Auction of Vodacom DRC shares on hold
Vodacom's legal problems in the Democratic Republic of Congo drag on. By Lloyd Gedye.
Vodacom’s long-running legal dispute with a fixer who recently won a case against it in a Democratic Republic of Congo court is still simmering. And accusations are being made of improper influence over the Congo’s judiciary.
The Kinshasa Commercial Court ruled in January that Vodacom had to pay Moto Mabanga, the SA-based fixer, US$21m. This week, Mabanga said that a senior Vodacom executive, Nkateko “Snakes” Nyoka, went to the Congo to petition the acting judge president of the supreme court, Pungwe Massua, to prevent the auctioning of Vodacom’s shares in its business there.
Nyoka is the head of legal and regulatory affairs at Vodacom.
The company confirmed that Nyoka flew to the DRC on 1 June to brief its legal counsel.
The latter had petitioned Massua to stop the auction, which was set for 3 June. “Neither Nyoka nor anyone else from Vodacom met with Massua,” Vodacom said this week.
Nyoka was in the headlines recently when the key witness in the MTN licence scandal in Iran, former company executive Chris Kilowan, alleged that Nyoka had been involved.
Nyoka, a former MTN executive, is alleged to have signed a fax that was sent by former MTN commercial director Irene Charnley in November 2004 to the head of Sairan, an arms manufacturer owned by Iran’s ministry of defence. The fax is alleged to have detailed how Charnley was trying to set up a meeting between SA state-owned arms company Denel and an Iranian helicopter company.
Nyoka has denied any knowledge of it and MTN has denied any impropriety over its licence. Attempts to contact Charnley this week were unsuccessful.
Mabanga said this week that Massua had cancelled the auction of Vodacom’s shares and the police had locked the gate to the court so that it could not take place.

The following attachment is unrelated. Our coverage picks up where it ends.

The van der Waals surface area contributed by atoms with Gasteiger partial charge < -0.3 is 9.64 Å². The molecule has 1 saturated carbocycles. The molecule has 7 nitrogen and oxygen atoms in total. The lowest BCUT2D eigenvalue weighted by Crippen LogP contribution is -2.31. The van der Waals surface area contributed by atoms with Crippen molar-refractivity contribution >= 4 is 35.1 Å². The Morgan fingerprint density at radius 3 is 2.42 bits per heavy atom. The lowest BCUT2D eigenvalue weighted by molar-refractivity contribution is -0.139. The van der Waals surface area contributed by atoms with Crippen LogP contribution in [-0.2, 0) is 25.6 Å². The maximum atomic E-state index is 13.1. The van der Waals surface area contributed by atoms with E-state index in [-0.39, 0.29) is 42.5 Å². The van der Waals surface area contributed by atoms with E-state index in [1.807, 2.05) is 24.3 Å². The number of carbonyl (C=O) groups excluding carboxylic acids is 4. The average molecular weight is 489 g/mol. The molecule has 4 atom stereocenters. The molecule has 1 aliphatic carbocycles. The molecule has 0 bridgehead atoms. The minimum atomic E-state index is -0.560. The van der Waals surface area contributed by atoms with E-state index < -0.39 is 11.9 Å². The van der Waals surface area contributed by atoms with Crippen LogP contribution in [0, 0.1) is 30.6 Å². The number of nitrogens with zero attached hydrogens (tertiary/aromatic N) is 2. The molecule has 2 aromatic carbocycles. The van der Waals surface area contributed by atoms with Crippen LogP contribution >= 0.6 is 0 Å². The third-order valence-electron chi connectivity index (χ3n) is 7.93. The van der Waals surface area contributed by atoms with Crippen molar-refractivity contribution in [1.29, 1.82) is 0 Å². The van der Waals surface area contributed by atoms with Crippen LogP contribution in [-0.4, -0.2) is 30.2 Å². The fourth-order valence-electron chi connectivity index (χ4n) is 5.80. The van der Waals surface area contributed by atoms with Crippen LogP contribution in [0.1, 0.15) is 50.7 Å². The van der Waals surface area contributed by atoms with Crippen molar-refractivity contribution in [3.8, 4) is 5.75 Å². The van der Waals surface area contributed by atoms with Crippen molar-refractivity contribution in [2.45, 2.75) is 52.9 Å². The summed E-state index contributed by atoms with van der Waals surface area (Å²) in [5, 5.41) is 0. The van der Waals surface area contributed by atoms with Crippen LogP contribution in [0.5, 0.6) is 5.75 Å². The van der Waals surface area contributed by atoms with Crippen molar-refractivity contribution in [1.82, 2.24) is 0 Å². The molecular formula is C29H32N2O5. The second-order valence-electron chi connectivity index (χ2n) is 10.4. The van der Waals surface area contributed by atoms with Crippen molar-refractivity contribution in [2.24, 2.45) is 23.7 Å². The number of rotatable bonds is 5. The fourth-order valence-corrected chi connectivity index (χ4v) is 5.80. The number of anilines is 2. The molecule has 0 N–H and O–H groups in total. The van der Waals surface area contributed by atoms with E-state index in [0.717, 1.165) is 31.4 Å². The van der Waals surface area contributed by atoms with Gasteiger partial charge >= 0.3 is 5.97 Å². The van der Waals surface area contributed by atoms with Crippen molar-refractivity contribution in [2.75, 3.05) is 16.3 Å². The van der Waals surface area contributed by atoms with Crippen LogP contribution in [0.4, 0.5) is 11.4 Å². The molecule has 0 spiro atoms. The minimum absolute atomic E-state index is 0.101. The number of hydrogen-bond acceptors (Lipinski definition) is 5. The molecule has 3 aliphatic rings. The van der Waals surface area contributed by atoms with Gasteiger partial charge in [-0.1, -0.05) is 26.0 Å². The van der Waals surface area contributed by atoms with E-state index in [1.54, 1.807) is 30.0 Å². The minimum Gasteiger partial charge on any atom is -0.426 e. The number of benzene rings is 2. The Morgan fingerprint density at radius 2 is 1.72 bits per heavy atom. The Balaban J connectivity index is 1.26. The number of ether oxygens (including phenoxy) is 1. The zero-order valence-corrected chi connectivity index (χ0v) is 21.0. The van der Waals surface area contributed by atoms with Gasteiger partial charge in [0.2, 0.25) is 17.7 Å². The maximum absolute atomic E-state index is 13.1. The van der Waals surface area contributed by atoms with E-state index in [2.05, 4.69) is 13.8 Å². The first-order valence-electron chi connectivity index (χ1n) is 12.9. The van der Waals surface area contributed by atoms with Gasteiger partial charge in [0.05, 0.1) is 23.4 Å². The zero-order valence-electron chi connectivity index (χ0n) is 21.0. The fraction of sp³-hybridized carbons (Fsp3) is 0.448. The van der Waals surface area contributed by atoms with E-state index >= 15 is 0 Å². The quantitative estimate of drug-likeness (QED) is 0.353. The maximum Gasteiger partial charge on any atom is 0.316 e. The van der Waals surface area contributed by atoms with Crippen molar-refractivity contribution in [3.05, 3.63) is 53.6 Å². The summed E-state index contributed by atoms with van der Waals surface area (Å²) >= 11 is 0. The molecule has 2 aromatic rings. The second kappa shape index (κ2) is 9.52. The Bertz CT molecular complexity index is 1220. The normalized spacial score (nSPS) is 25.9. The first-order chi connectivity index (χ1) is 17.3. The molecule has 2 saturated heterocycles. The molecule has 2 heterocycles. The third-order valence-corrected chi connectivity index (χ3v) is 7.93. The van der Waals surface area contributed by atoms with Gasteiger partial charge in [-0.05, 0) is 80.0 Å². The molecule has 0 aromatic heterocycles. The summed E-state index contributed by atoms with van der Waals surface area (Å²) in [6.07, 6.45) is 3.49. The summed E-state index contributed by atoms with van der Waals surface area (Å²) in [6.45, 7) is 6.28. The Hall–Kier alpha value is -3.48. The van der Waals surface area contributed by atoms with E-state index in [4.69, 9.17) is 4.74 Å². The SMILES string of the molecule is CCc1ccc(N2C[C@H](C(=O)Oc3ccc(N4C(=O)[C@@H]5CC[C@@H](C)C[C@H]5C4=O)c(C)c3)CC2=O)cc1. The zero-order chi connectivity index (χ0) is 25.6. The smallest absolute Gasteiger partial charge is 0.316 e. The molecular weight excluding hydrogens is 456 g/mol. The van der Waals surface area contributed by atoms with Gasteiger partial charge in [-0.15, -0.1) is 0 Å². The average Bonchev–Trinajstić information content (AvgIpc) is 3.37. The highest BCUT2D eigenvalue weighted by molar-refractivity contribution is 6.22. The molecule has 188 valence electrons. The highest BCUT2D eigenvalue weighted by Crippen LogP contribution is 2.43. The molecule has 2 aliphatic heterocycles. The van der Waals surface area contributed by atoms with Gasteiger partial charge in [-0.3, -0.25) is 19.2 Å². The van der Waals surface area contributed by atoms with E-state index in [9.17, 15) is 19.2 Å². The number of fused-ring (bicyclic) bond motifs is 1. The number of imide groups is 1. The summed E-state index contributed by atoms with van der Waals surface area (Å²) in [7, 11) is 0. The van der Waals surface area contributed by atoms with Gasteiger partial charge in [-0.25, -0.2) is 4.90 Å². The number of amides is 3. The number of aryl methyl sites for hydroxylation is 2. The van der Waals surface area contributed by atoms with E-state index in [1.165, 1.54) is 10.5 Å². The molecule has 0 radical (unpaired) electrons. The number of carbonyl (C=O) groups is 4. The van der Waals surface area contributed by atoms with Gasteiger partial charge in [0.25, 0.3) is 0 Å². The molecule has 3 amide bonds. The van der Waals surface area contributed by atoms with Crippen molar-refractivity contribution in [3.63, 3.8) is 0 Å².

He said his lawyers had written a “strongly worded” letter to the supreme court in which they claimed that Massua had acted “illegally” and demanded an investigation.
Meanwhile, Mabanga has asked the commercial court to issue a second notice of payment, which he said Vodacom never responded to. He said a new auction date would be set soon.
Vodacom denied this and said the auction was postponed, not cancelled, and that it had not received another notice of payment from the court. “The last auction was postponed, not cancelled, by the first president of the supreme court, pending the outcome of two court proceedings before the commercial court of Kinshasa,” said Vodacom’s chief officer of corporate affairs, Maya Makanjee. “The postponement of the auction was obtained through legal counsel in accordance with accepted legal practice in the DRC. Vodacom supported this intervention in the interest of due process and transparency.”
The first appeal is against the auction and the second against the haste in setting the auction date.
The Mail & Guardian reported on the dispute between Mabanga’s company, Namemco Energy, and Vodacom in August 2010. At the time, Mabanga was suing the cellphone conglomerate for R396m in the high court in Johannesburg. The amount was allegedly for work done between 6 May 6 and 31 July 2007 and between 12 September 2007 and 31 August 2008.
According to the consultancy agreements between Vodacom and Namemco Energy, Mabanga was supposed to advise Vodacom on economic, sociopolitical and security conditions in the Congo, provide advice and assistance on “government relations issues” in the country, advise on and assist with the relationship between Vodacom and its Congolese partner, Congolese Wireless Network, ensure that Vodacom’s DRC staff were safe and not harassed or obstructed from doing their jobs, identify parties interested in buying Congolese Wireless Network’s 49% shareholding in Vodacom Congo and securing visas for Vodacom staff to enter the country.
Mabanga said he switched his legal challenge from SA to the DRC after he heard that Vodacom wanted to sell its business interests there. “If it had sold its 51% in Vodacom DRC, it would have been difficult for me to recoup the money I was owed. So we went to court in the DRC to attach the 5% of its shareholding in Vodacom DRC.” – (c) 2012 Mail & Guardian
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